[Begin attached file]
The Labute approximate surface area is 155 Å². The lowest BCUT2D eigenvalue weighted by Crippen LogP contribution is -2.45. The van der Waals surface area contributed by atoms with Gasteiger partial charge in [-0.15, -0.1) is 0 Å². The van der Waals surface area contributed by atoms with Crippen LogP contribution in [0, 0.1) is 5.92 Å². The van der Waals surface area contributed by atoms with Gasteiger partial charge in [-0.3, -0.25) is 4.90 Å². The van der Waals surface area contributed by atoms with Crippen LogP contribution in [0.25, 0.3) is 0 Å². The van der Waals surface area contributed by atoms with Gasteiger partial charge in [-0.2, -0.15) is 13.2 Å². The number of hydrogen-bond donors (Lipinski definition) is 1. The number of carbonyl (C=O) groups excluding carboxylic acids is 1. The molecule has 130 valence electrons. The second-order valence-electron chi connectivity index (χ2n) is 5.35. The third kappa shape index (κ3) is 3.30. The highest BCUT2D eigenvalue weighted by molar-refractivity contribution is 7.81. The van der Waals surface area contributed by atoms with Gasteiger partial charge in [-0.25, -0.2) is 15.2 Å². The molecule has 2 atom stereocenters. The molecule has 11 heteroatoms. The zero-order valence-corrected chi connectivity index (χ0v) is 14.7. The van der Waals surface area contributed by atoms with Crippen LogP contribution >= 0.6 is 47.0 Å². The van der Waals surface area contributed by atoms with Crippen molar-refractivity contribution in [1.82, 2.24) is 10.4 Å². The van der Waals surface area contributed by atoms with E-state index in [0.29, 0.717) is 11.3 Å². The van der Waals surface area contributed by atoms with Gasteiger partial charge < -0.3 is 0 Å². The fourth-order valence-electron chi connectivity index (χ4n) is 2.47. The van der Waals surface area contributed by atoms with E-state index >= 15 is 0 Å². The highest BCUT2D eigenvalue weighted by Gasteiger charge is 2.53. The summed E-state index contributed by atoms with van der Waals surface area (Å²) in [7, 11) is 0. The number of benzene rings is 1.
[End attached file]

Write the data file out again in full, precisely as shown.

The Labute approximate surface area is 155 Å². The lowest BCUT2D eigenvalue weighted by Crippen LogP contribution is -2.45. The van der Waals surface area contributed by atoms with Gasteiger partial charge in [-0.15, -0.1) is 0 Å². The van der Waals surface area contributed by atoms with Crippen LogP contribution in [0, 0.1) is 5.92 Å². The van der Waals surface area contributed by atoms with Gasteiger partial charge in [-0.3, -0.25) is 4.90 Å². The van der Waals surface area contributed by atoms with Crippen LogP contribution in [0.25, 0.3) is 0 Å². The van der Waals surface area contributed by atoms with Gasteiger partial charge in [-0.2, -0.15) is 13.2 Å². The number of hydrogen-bond donors (Lipinski definition) is 1. The number of carbonyl (C=O) groups excluding carboxylic acids is 1. The molecule has 130 valence electrons. The second-order valence-electron chi connectivity index (χ2n) is 5.35. The third kappa shape index (κ3) is 3.30. The highest BCUT2D eigenvalue weighted by molar-refractivity contribution is 7.81. The van der Waals surface area contributed by atoms with Gasteiger partial charge in [-0.25, -0.2) is 15.2 Å². The molecule has 2 atom stereocenters. The molecule has 11 heteroatoms. The zero-order valence-corrected chi connectivity index (χ0v) is 14.7. The van der Waals surface area contributed by atoms with Crippen LogP contribution >= 0.6 is 47.0 Å². The van der Waals surface area contributed by atoms with Crippen molar-refractivity contribution in [1.82, 2.24) is 10.4 Å². The van der Waals surface area contributed by atoms with E-state index in [0.29, 0.717) is 11.3 Å². The van der Waals surface area contributed by atoms with Gasteiger partial charge < -0.3 is 0 Å². The fourth-order valence-electron chi connectivity index (χ4n) is 2.47. The van der Waals surface area contributed by atoms with E-state index >= 15 is 0 Å². The highest BCUT2D eigenvalue weighted by Gasteiger charge is 2.53. The summed E-state index contributed by atoms with van der Waals surface area (Å²) in [7, 11) is 0. The number of benzene rings is 1.